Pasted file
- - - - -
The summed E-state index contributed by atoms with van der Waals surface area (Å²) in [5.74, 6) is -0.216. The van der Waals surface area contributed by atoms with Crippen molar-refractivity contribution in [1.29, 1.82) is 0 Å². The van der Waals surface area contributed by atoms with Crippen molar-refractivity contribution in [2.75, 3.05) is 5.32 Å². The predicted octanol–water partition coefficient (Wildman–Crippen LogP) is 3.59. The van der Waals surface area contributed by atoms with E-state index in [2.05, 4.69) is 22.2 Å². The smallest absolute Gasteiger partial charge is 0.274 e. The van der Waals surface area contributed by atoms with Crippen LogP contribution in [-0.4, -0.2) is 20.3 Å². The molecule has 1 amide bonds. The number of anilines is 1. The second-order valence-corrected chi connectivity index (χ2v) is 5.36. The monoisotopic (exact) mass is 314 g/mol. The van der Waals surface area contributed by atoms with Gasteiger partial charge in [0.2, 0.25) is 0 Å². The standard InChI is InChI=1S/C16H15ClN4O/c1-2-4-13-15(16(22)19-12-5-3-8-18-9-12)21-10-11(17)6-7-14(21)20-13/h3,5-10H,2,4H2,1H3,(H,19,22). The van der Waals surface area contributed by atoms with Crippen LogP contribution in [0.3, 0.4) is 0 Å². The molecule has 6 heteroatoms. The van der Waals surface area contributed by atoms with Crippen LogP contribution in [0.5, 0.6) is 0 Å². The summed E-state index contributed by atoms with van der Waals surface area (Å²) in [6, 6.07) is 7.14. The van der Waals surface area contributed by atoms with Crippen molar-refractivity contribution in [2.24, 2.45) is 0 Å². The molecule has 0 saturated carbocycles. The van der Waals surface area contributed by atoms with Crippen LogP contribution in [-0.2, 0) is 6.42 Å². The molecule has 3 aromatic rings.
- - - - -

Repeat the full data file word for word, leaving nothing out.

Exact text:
The summed E-state index contributed by atoms with van der Waals surface area (Å²) in [5.74, 6) is -0.216. The van der Waals surface area contributed by atoms with Crippen molar-refractivity contribution in [1.29, 1.82) is 0 Å². The van der Waals surface area contributed by atoms with Crippen molar-refractivity contribution in [2.75, 3.05) is 5.32 Å². The predicted octanol–water partition coefficient (Wildman–Crippen LogP) is 3.59. The van der Waals surface area contributed by atoms with E-state index in [2.05, 4.69) is 22.2 Å². The smallest absolute Gasteiger partial charge is 0.274 e. The van der Waals surface area contributed by atoms with Crippen LogP contribution in [-0.4, -0.2) is 20.3 Å². The molecule has 1 amide bonds. The number of anilines is 1. The second-order valence-corrected chi connectivity index (χ2v) is 5.36. The monoisotopic (exact) mass is 314 g/mol. The van der Waals surface area contributed by atoms with Gasteiger partial charge in [0.2, 0.25) is 0 Å². The standard InChI is InChI=1S/C16H15ClN4O/c1-2-4-13-15(16(22)19-12-5-3-8-18-9-12)21-10-11(17)6-7-14(21)20-13/h3,5-10H,2,4H2,1H3,(H,19,22). The van der Waals surface area contributed by atoms with Crippen LogP contribution in [0.3, 0.4) is 0 Å². The molecule has 6 heteroatoms. The van der Waals surface area contributed by atoms with Crippen LogP contribution in [0.5, 0.6) is 0 Å². The summed E-state index contributed by atoms with van der Waals surface area (Å²) in [6, 6.07) is 7.14. The van der Waals surface area contributed by atoms with Crippen molar-refractivity contribution in [2.24, 2.45) is 0 Å². The molecule has 0 saturated carbocycles. The van der Waals surface area contributed by atoms with Crippen LogP contribution in [-0.2, 0) is 6.42 Å². The molecule has 3 aromatic rings.